Murderous ghosts, horrific curses and monstrous beings haunt an unforgiving landscape into which travelers stray at their peril. Journey through the dark byways of Australia’s Gothic past in the rare stories gathered in this memorable new collection. Work by acclaimed Australian writers such as Marcus Clarke, Henry Lawson and Edward Dyson appears alongside many lesser-known authors such as Beatrice Grimshaw, Mary Fortune and Ernest Favenc. Many of the stories collected here have never been reprinted since their first publication in 19th and early 20th century periodicals and showcase the richness and variety of the Australian ghost and horror story.

James Doig provides an authoritative introduction full of fresh insights into Australian Gothic fiction with detailed biographical notes on the authors represented.

my pick of those i’ve read to date would include:

M. G. Lewis – The Monk
Mark Valentine (ed) – The Werewolf Pack
David S. Davies (ed.) – The Sexton Blake Casebook
Marjorie Bowen – The Bishop Of Hell
Anonymous – Sweeney Todd
E. Nesbit – Powers Of Darkness
George W. M. Reynolds – Wagner, The Werewolf
William Fryer Harvey – The Beast With Five Fingers
David Blair (ed.) – Gothic Short Stories
Dennis Wheatley – The Devil Rides Out

Happy Christmas and thanks for such a great selection, Derek and skeleton staff!

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Wordsworth Collection Of Irish Ghost Stories

Posted by demonik on November 11, 2009

Anonymous – The Wordsworth Collection Of Irish Ghost Stories (Wordsworth, 2005)

wordsworthirishghost


Sheridan Le Fanu – Green Tea
Sheridan Le Fanu – The Familiar
Sheridan Le Fanu – Mr Justice Harbottle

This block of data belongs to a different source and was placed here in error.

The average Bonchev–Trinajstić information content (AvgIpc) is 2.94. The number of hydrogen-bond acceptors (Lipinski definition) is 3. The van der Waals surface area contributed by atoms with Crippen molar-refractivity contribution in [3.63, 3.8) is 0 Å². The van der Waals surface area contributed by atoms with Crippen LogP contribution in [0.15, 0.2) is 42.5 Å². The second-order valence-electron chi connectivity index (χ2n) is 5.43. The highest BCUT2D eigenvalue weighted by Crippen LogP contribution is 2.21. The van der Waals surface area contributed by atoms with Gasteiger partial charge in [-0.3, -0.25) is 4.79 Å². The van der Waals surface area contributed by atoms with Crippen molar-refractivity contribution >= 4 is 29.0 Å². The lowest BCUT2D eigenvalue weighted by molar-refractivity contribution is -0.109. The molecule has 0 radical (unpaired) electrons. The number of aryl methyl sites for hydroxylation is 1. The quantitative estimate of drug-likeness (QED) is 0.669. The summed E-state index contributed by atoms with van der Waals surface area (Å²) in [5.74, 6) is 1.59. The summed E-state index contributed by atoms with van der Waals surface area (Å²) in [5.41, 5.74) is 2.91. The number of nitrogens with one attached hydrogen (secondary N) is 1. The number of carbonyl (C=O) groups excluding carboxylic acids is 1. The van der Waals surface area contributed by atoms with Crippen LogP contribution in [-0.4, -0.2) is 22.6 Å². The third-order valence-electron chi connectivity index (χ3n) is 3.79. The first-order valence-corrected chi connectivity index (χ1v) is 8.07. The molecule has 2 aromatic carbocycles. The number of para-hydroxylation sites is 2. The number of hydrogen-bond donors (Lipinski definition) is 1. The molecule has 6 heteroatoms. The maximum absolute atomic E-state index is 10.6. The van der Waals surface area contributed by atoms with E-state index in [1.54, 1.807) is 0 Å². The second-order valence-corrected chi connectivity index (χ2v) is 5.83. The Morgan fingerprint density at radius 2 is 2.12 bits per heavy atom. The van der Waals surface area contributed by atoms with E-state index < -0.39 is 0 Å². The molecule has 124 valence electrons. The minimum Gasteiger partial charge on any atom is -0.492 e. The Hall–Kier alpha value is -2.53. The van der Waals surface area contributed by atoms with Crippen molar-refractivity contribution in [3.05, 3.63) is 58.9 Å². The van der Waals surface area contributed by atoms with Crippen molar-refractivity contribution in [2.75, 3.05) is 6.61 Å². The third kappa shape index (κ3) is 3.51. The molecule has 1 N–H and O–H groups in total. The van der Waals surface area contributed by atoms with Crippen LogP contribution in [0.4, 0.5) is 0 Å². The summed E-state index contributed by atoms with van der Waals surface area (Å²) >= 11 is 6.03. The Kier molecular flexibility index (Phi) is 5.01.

Sheridan Le Fanu – The Room In Le Dragon Volant
Sheridan Le Fanu – Carmilla
Sheridan Le Fanu – Madam Crowl’s Ghost
Sheridan Le Fanu – Squire Toby’s Will
Sheridan Le Fanu – Dickon The Devil
Sheridan Le Fanu – The Child That Went With The Fairies
Sheridan Le Fanu – The White Cat Of Drumguinnol
Sheridan Le Fanu – An Account Of Some Strange Disturbances In Aungiers Street
Sheridan Le Fanu – Ghost Stories Of Chapelizod
Sheridan Le Fanu – Wicked Captain Walshawe Of Wauling
Sheridan Le Fanu – Sir Dominick’s Bargain
Sheridan Le Fanu – Ultor de Lacy
Sheridan Le Fanu – The Vision Of Tom Chuff
Sheridan Le Fanu – Stories Of Lough Guir
Michael Banim – The Rival Dreamers
Sheridan Le Fanu – The Spectre Lovers
Thomas Crofton Croker – The Haunted Cellar
Thomas Crofton Croker – Legend Of Bottle Hill
Patrick Kennedy – The Ghost And The Game of Football
Jeremiah Curtin – The Blood-Drawing Ghost
Jeremiah Curtin – St. Martin’s Eve
William Maginn – A Vision Of Purgatory
Gerald Griffin – The Brown Man
Gerald Griffin – The Dilemma Of Phadrig
Shan F. Bullock – Th’ Ould Boy
Letitia Maclintock – Far Darrig In Donegal
Letitia Maclintock – Jamie Freel And The Young Lady
James Berry – The Adventures Of Foranan O’Fergus, The Physician
William Carleton – Moll Roe’s Marriage, or The Pudding Bewitched
William Carleton – The Three Wishes